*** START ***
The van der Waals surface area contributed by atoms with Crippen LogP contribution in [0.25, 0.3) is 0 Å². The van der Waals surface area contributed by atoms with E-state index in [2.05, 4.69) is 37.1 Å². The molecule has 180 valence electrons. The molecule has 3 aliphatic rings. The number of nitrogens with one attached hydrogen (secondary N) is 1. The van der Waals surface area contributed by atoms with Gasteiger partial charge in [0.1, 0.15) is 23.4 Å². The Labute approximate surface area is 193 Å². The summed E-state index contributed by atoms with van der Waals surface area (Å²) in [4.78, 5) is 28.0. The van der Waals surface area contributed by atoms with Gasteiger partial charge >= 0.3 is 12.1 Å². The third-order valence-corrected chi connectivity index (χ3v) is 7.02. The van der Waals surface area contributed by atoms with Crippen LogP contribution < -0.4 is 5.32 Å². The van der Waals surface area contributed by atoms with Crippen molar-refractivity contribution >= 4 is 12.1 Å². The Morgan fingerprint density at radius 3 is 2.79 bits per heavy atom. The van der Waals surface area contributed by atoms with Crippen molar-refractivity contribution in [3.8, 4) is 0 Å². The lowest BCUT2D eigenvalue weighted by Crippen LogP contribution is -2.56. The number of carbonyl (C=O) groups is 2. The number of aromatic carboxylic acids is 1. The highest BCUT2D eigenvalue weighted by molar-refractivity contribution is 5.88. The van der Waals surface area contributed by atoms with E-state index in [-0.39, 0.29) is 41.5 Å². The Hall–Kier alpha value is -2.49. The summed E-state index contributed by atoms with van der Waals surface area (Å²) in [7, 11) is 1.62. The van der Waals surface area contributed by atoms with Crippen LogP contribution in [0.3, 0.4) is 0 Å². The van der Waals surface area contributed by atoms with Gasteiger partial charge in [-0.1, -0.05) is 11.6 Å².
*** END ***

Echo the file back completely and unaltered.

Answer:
The van der Waals surface area contributed by atoms with Crippen LogP contribution in [0.25, 0.3) is 0 Å². The van der Waals surface area contributed by atoms with E-state index in [2.05, 4.69) is 37.1 Å². The molecule has 180 valence electrons. The molecule has 3 aliphatic rings. The number of nitrogens with one attached hydrogen (secondary N) is 1. The van der Waals surface area contributed by atoms with Gasteiger partial charge in [0.1, 0.15) is 23.4 Å². The Labute approximate surface area is 193 Å². The summed E-state index contributed by atoms with van der Waals surface area (Å²) in [4.78, 5) is 28.0. The van der Waals surface area contributed by atoms with Gasteiger partial charge >= 0.3 is 12.1 Å². The third-order valence-corrected chi connectivity index (χ3v) is 7.02. The van der Waals surface area contributed by atoms with Crippen LogP contribution < -0.4 is 5.32 Å². The van der Waals surface area contributed by atoms with Crippen molar-refractivity contribution >= 4 is 12.1 Å². The Morgan fingerprint density at radius 3 is 2.79 bits per heavy atom. The van der Waals surface area contributed by atoms with Crippen molar-refractivity contribution in [3.8, 4) is 0 Å². The lowest BCUT2D eigenvalue weighted by Crippen LogP contribution is -2.56. The number of carbonyl (C=O) groups is 2. The number of aromatic carboxylic acids is 1. The highest BCUT2D eigenvalue weighted by molar-refractivity contribution is 5.88. The van der Waals surface area contributed by atoms with E-state index in [-0.39, 0.29) is 41.5 Å². The Hall–Kier alpha value is -2.49. The summed E-state index contributed by atoms with van der Waals surface area (Å²) in [7, 11) is 1.62. The van der Waals surface area contributed by atoms with Crippen LogP contribution in [0.3, 0.4) is 0 Å². The van der Waals surface area contributed by atoms with Gasteiger partial charge in [-0.1, -0.05) is 11.6 Å².